4. And "except a man be" thus "born again, he cannot see the kingdom of God." But all who are thus "born of the Spirit" have "the kingdom of God within them." Christ sets up His kingdom in their hearts; "righteousness, peace, and joy in the Holy Ghost." That "mind is in them, which was in Christ Jesus," enabling them to "walk as Christ also walked." His indwelling Spirit makes them both holy in heart, and "holy in all manner of conversation." But still, seeing all this is a free gift, through the righteousness and blood of Christ, there is eternally the same reason to remember, "He that glorieth, let him glory in the Lord."

5. You are not ignorant that these are the fundamental doctrines which he everywhere insisted on. And may they not be summed up, as it were, in two words, -- the new birth, and justification by faith? These let us insist upon with all boldness, at all times, and in all places; -- in public (those of us who are called thereto), and at all opportunities in private. Keep close to these good, old, unfashionable doctrines, how many soever contradict and blaspheme. Go on, my brethren, in the "name of the Lord, and in the power of His might." With all care and diligence, "keep that safe which is committed to your trust;" knowing that "heaven and earth shall pass away, but this truth shall not pass away."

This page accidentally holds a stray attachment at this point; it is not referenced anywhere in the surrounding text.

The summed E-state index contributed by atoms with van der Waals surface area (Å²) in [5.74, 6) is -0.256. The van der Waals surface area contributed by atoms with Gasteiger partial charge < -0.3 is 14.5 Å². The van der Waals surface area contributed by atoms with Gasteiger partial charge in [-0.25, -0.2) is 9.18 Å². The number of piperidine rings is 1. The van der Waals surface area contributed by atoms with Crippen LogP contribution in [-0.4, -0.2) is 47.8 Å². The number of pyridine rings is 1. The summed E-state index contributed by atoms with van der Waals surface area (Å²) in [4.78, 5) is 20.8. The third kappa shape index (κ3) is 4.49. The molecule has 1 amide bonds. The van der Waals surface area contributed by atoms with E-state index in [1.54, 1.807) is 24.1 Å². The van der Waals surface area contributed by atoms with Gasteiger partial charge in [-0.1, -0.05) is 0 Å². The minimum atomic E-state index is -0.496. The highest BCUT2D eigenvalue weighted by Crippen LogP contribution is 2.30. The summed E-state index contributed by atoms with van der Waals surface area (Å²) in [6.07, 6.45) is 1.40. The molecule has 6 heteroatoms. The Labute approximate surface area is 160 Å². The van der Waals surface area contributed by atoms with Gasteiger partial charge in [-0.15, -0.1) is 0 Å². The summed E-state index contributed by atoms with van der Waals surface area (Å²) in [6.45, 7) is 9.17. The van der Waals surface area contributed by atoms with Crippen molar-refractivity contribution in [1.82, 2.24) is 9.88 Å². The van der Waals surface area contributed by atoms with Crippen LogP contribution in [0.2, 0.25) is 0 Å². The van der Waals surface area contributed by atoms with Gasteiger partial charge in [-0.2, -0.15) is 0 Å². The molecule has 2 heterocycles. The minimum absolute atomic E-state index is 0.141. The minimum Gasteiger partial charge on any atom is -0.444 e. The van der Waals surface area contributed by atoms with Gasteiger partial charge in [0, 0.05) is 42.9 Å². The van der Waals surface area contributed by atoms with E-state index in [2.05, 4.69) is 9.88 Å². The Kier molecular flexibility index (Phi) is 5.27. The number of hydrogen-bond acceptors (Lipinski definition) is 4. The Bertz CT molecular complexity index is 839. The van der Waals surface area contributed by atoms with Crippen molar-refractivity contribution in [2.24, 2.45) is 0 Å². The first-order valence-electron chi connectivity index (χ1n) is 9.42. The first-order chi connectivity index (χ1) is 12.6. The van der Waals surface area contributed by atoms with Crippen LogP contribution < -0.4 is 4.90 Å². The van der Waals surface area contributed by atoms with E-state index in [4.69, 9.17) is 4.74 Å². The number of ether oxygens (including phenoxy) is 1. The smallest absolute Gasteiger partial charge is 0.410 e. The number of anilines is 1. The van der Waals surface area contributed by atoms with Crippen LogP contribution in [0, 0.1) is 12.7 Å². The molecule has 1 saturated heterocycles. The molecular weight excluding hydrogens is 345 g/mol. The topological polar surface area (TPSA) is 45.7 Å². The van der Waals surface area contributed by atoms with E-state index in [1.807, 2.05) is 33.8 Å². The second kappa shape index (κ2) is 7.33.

6. But will it be sufficient to keep close to his doctrines, how pure soever they are? Is there not a point of still greater importance than this, namely, to drink into his spirit? -- herein to be a follower of him, even as he was of Christ? Without this, the purity of our doctrines would only increase our condemnation. This, therefore, is the principal thing -- to copy after his spirit. And allowing that in some points we must be content to admire what we cannot imitate; yet in many others we may, through the same free grace, be partakers of the same blessing. Conscious then of your own wants and of His bounteous love, who "giveth liberally and upbraids not," cry to Him that works all in all for a measure of the same precious faith; of the same zeal and activity; the same tender-heartedness, charitableness, bowels of mercies. Wrestle with God for some degree of the same grateful, friendly, affectionate temper; of the same openness, simplicity, and godly sincerity; "love without dissimulation." Wrestle on, till the power from on high works in you the same steady courage and patience; and above all, because it is the crown of all, the same invariable integrity!